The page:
Aruba faces labour challenge as scores of workers retire | THE DAILY HERALD

From left: Interval International Region Manager Resort Sales and Services Samy Gonzalez, Interval International Director for Resort Sales and Service Caribbean and Florida Neil Kolton, ATSA President Ursell Arends and Kahn Communications President Richard Kahn.


ARUBA–The Aruba tourism sector is facing a major challenge unrelated to attracting visitors or airlines. Its major hurdle is attracting young people to the hospitality service sector with its longer hours and working on holidays. The Aruba Timeshare Association (ATSA) is tackling this challenge by involving the youth from as young as possible in learning about experiencing the impact of tourism and timeshare. Island visitors eager to have their own social impact will be drafted in next year via the “Happy Community Initiative.”

A large number of current tourism industry staff is “reaching retirement,” ATSA President Ursell Arends told the International Shared Ownership Investment Conference, hosted by Interval International in Aruba Hyatt Regency on Thursday.

Filling the vacancies left by retirees looks daunting when recent research shows that only 10 per cent of Aruba students want to go into the hospitality industry, according to Arends. This is where “Happy Community” comes in.

The initiative allows timeshare owners to contribute financially or volunteer for social causes. Volunteer tourism is craved more by travellers. This will bring visitors in contact with the local community and the hope is this connection will help to boost interest in the tourism sector. The funds donated by visitors are to be pooled in social programmes and study grants.

ATSA is also actively showcasing career opportunities in the tourism sector to youngsters with its annual Orientation Day. This event brings students into direct contact with resorts, their operations and community impact.

Community involvement also comes in the form of ATSA taking its social obligations seriously. The association financially supports the Red Cross Aruba and holds a board position. This key position allows for the Red Cross to be a first-line responder in times of crisis at home and abroad. The Red Cross was one of the entities deployed to help with recovery on sister Dutch Caribbean island St. Maarten in September 2017 after Hurricane Irma.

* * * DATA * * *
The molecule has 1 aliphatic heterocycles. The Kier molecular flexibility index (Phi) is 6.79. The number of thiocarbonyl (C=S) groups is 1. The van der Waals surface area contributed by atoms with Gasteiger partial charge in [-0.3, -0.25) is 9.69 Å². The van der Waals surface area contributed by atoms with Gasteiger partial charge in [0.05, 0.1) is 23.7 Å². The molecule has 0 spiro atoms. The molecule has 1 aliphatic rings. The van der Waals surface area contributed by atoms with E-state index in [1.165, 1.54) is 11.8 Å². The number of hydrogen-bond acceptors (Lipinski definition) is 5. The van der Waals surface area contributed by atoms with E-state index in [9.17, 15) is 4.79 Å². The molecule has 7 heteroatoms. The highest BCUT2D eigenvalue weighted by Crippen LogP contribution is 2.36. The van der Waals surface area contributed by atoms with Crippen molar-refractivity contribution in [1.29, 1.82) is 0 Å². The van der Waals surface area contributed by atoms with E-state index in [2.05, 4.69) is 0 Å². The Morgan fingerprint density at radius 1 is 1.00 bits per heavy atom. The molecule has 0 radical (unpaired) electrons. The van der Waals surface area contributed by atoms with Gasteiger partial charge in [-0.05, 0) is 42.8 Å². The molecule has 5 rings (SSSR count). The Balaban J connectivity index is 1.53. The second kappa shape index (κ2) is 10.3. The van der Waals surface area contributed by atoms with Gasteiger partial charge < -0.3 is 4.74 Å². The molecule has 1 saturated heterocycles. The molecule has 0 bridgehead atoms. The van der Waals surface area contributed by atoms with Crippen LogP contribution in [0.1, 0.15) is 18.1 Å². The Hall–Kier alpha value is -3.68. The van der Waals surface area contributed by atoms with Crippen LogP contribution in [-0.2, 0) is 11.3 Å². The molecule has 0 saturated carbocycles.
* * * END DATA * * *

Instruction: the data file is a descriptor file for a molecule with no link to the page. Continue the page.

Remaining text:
ATSA does not underestimate the importance of statistics in planning and highlighting timeshare’s contribution to the economy. The association has a memorandum of understanding with University of Aruba to produce regular reports about the state of the industry.  

Becoming environmentally friendlier is another major goal of the association. Its members are encouraged to seek green alternatives.

Timeshare in Aruba accounts for some 40 per cent of the island’s room inventory. Those units see an annual occupancy of some 87 per cent and generate 20 per cent of Aruba’s gross domestic product (GDP). That percentage accounted for US $530 million in 2017.

The 23-year-old ATSA is a fierce lobby for members with government and among members to ensure “ethical standards.” The association also keeps its fingers on the pulse of the legislative process in the country through close cooperation with Parliament’s Permanent Committee for Tourism, the Aruba Tourism Authority and the Aruba Hotel Association.

From a regulatory perspective, ATSA is pushing for the establishment of a beach police outpost on the world-famous Eagle Beach. A beach policy to safeguard and protect Aruba’s main attraction is also in the works.

There is also a lobby for regulation of vacation rentals (Airbnb, etc.). This sharing economy has been cutting into the timeshare and traditional stay-over market without tax and other regulations. There are fears that, if left unregulated, the sharing economy could ultimately damage Aruba’s tourism product.

Source: The Daily Herald